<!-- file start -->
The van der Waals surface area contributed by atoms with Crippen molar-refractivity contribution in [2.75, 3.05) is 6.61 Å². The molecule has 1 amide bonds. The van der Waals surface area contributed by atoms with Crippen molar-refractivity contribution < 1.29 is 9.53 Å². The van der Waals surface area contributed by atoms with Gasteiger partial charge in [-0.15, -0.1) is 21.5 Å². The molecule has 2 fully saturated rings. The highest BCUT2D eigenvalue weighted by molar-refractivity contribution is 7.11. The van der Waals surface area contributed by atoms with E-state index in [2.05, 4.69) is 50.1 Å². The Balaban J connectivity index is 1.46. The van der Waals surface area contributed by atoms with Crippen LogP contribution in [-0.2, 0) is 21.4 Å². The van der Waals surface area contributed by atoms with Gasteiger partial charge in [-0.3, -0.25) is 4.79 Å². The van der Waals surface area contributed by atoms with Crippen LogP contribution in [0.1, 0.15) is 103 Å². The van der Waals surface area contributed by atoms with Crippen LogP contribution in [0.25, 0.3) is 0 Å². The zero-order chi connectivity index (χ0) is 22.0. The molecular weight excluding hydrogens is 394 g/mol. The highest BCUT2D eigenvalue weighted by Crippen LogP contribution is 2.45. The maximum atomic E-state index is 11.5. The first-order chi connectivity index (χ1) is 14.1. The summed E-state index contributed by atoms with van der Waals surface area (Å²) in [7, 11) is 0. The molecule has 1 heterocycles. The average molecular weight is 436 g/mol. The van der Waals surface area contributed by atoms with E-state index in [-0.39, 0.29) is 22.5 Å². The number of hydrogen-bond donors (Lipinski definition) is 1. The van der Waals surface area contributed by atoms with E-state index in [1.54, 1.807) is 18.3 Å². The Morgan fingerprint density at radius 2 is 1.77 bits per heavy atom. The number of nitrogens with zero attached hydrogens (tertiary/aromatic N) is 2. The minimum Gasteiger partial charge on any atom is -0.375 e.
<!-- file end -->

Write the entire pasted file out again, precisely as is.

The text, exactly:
The van der Waals surface area contributed by atoms with Crippen molar-refractivity contribution in [2.75, 3.05) is 6.61 Å². The molecule has 1 amide bonds. The van der Waals surface area contributed by atoms with Crippen molar-refractivity contribution < 1.29 is 9.53 Å². The van der Waals surface area contributed by atoms with Gasteiger partial charge in [-0.15, -0.1) is 21.5 Å². The molecule has 2 fully saturated rings. The highest BCUT2D eigenvalue weighted by molar-refractivity contribution is 7.11. The van der Waals surface area contributed by atoms with E-state index in [2.05, 4.69) is 50.1 Å². The Balaban J connectivity index is 1.46. The van der Waals surface area contributed by atoms with Crippen LogP contribution in [-0.2, 0) is 21.4 Å². The van der Waals surface area contributed by atoms with Gasteiger partial charge in [-0.3, -0.25) is 4.79 Å². The van der Waals surface area contributed by atoms with Crippen LogP contribution in [0.1, 0.15) is 103 Å². The van der Waals surface area contributed by atoms with Crippen LogP contribution in [0.25, 0.3) is 0 Å². The zero-order chi connectivity index (χ0) is 22.0. The molecular weight excluding hydrogens is 394 g/mol. The highest BCUT2D eigenvalue weighted by Crippen LogP contribution is 2.45. The maximum atomic E-state index is 11.5. The first-order chi connectivity index (χ1) is 14.1. The summed E-state index contributed by atoms with van der Waals surface area (Å²) in [7, 11) is 0. The molecule has 1 heterocycles. The average molecular weight is 436 g/mol. The van der Waals surface area contributed by atoms with E-state index in [-0.39, 0.29) is 22.5 Å². The number of hydrogen-bond donors (Lipinski definition) is 1. The van der Waals surface area contributed by atoms with E-state index in [1.54, 1.807) is 18.3 Å². The Morgan fingerprint density at radius 2 is 1.77 bits per heavy atom. The number of nitrogens with zero attached hydrogens (tertiary/aromatic N) is 2. The minimum Gasteiger partial charge on any atom is -0.375 e.